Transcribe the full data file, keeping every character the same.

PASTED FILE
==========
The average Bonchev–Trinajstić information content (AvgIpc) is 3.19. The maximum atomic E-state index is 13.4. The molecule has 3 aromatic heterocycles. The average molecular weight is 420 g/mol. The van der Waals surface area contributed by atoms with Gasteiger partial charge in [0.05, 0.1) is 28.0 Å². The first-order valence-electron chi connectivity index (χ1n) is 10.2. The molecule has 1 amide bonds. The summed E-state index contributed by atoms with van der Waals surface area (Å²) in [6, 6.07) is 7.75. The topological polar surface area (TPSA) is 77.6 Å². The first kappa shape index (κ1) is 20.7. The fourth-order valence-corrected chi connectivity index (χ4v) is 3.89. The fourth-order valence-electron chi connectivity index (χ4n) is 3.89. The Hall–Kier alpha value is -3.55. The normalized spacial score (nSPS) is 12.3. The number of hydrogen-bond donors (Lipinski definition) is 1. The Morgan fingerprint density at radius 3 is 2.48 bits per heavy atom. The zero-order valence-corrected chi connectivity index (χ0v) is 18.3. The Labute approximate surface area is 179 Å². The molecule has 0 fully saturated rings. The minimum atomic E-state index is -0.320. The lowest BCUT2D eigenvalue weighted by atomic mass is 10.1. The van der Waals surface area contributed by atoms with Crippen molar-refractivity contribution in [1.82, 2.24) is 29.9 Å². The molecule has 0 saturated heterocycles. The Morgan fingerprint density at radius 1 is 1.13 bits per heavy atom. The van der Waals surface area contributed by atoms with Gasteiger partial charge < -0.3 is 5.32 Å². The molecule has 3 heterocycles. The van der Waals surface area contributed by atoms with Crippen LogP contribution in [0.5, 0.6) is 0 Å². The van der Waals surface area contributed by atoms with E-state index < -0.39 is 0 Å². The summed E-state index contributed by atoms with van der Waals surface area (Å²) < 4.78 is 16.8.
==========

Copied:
The average Bonchev–Trinajstić information content (AvgIpc) is 3.19. The maximum atomic E-state index is 13.4. The molecule has 3 aromatic heterocycles. The average molecular weight is 420 g/mol. The van der Waals surface area contributed by atoms with Gasteiger partial charge in [0.05, 0.1) is 28.0 Å². The first-order valence-electron chi connectivity index (χ1n) is 10.2. The molecule has 1 amide bonds. The summed E-state index contributed by atoms with van der Waals surface area (Å²) in [6, 6.07) is 7.75. The topological polar surface area (TPSA) is 77.6 Å². The first kappa shape index (κ1) is 20.7. The fourth-order valence-corrected chi connectivity index (χ4v) is 3.89. The fourth-order valence-electron chi connectivity index (χ4n) is 3.89. The Hall–Kier alpha value is -3.55. The normalized spacial score (nSPS) is 12.3. The number of hydrogen-bond donors (Lipinski definition) is 1. The Morgan fingerprint density at radius 3 is 2.48 bits per heavy atom. The zero-order valence-corrected chi connectivity index (χ0v) is 18.3. The Labute approximate surface area is 179 Å². The molecule has 0 fully saturated rings. The minimum atomic E-state index is -0.320. The lowest BCUT2D eigenvalue weighted by atomic mass is 10.1. The van der Waals surface area contributed by atoms with Crippen molar-refractivity contribution in [1.82, 2.24) is 29.9 Å². The molecule has 0 saturated heterocycles. The Morgan fingerprint density at radius 1 is 1.13 bits per heavy atom. The van der Waals surface area contributed by atoms with Gasteiger partial charge < -0.3 is 5.32 Å². The molecule has 3 heterocycles. The van der Waals surface area contributed by atoms with Crippen LogP contribution in [0.5, 0.6) is 0 Å². The van der Waals surface area contributed by atoms with E-state index < -0.39 is 0 Å². The summed E-state index contributed by atoms with van der Waals surface area (Å²) < 4.78 is 16.8.